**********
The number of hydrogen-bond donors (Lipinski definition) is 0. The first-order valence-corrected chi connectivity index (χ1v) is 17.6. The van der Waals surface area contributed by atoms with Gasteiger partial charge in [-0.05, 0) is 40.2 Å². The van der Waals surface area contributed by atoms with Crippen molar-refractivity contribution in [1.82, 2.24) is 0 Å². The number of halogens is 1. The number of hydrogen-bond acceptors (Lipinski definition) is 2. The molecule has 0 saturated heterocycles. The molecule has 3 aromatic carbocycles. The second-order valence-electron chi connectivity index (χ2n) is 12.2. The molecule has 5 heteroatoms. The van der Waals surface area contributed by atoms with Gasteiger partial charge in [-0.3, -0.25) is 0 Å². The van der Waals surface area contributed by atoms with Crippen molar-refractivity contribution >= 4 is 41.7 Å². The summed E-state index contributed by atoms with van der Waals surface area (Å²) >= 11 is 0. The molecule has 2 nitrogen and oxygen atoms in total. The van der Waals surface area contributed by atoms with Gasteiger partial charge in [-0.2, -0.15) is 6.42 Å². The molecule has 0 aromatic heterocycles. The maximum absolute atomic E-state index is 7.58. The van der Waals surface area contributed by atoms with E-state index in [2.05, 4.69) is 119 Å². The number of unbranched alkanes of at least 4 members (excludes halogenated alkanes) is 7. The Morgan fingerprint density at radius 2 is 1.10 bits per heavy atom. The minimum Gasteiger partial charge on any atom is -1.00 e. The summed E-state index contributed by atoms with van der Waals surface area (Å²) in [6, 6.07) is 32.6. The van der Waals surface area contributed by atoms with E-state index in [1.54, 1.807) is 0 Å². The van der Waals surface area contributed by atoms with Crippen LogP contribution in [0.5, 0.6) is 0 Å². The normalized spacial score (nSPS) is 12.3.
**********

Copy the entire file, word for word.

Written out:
The number of hydrogen-bond donors (Lipinski definition) is 0. The first-order valence-corrected chi connectivity index (χ1v) is 17.6. The van der Waals surface area contributed by atoms with Gasteiger partial charge in [-0.05, 0) is 40.2 Å². The van der Waals surface area contributed by atoms with Crippen molar-refractivity contribution in [1.82, 2.24) is 0 Å². The number of halogens is 1. The number of hydrogen-bond acceptors (Lipinski definition) is 2. The molecule has 0 saturated heterocycles. The molecule has 3 aromatic carbocycles. The second-order valence-electron chi connectivity index (χ2n) is 12.2. The molecule has 5 heteroatoms. The van der Waals surface area contributed by atoms with Gasteiger partial charge in [-0.3, -0.25) is 0 Å². The van der Waals surface area contributed by atoms with Crippen molar-refractivity contribution >= 4 is 41.7 Å². The summed E-state index contributed by atoms with van der Waals surface area (Å²) >= 11 is 0. The molecule has 2 nitrogen and oxygen atoms in total. The van der Waals surface area contributed by atoms with Gasteiger partial charge in [-0.2, -0.15) is 6.42 Å². The molecule has 0 aromatic heterocycles. The maximum absolute atomic E-state index is 7.58. The van der Waals surface area contributed by atoms with E-state index in [2.05, 4.69) is 119 Å². The number of unbranched alkanes of at least 4 members (excludes halogenated alkanes) is 7. The Morgan fingerprint density at radius 2 is 1.10 bits per heavy atom. The minimum Gasteiger partial charge on any atom is -1.00 e. The summed E-state index contributed by atoms with van der Waals surface area (Å²) in [6, 6.07) is 32.6. The van der Waals surface area contributed by atoms with E-state index in [1.54, 1.807) is 0 Å². The van der Waals surface area contributed by atoms with Crippen LogP contribution in [0.5, 0.6) is 0 Å². The normalized spacial score (nSPS) is 12.3.